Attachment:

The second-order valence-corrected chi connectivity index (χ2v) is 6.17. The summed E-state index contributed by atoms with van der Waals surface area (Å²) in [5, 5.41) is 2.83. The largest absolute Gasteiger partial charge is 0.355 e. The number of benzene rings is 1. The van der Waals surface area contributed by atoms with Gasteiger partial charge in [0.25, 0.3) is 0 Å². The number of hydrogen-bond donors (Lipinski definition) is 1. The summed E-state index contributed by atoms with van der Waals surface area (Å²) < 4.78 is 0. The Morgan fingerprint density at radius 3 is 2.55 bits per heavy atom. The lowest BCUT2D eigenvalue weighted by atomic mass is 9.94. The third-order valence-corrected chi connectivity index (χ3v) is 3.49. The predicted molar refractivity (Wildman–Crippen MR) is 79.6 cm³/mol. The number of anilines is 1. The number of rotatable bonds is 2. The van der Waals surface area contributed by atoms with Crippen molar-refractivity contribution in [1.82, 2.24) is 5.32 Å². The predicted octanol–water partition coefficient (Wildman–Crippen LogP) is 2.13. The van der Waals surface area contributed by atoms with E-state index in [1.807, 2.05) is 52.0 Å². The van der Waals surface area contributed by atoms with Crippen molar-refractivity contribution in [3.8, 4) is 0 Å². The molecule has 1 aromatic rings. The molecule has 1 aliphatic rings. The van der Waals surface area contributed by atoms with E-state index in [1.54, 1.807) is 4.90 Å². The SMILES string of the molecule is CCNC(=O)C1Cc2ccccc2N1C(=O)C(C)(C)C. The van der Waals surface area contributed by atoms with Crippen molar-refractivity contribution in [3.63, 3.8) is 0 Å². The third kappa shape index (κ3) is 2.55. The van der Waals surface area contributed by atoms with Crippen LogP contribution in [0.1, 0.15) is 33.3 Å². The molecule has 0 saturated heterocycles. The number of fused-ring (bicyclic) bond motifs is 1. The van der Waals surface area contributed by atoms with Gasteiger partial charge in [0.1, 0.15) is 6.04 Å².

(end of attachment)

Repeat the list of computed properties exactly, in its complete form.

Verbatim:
The second-order valence-corrected chi connectivity index (χ2v) is 6.17. The summed E-state index contributed by atoms with van der Waals surface area (Å²) in [5, 5.41) is 2.83. The largest absolute Gasteiger partial charge is 0.355 e. The number of benzene rings is 1. The van der Waals surface area contributed by atoms with Gasteiger partial charge in [0.25, 0.3) is 0 Å². The number of hydrogen-bond donors (Lipinski definition) is 1. The summed E-state index contributed by atoms with van der Waals surface area (Å²) < 4.78 is 0. The Morgan fingerprint density at radius 3 is 2.55 bits per heavy atom. The lowest BCUT2D eigenvalue weighted by atomic mass is 9.94. The third-order valence-corrected chi connectivity index (χ3v) is 3.49. The predicted molar refractivity (Wildman–Crippen MR) is 79.6 cm³/mol. The number of anilines is 1. The number of rotatable bonds is 2. The van der Waals surface area contributed by atoms with Crippen molar-refractivity contribution in [1.82, 2.24) is 5.32 Å². The predicted octanol–water partition coefficient (Wildman–Crippen LogP) is 2.13. The van der Waals surface area contributed by atoms with E-state index in [1.807, 2.05) is 52.0 Å². The van der Waals surface area contributed by atoms with Crippen molar-refractivity contribution in [3.8, 4) is 0 Å². The molecule has 1 aromatic rings. The molecule has 1 aliphatic rings. The van der Waals surface area contributed by atoms with E-state index in [1.54, 1.807) is 4.90 Å². The SMILES string of the molecule is CCNC(=O)C1Cc2ccccc2N1C(=O)C(C)(C)C. The van der Waals surface area contributed by atoms with Crippen molar-refractivity contribution in [3.63, 3.8) is 0 Å². The third kappa shape index (κ3) is 2.55. The van der Waals surface area contributed by atoms with Crippen LogP contribution in [0.1, 0.15) is 33.3 Å². The molecule has 0 saturated heterocycles. The number of fused-ring (bicyclic) bond motifs is 1. The van der Waals surface area contributed by atoms with Gasteiger partial charge in [0.1, 0.15) is 6.04 Å².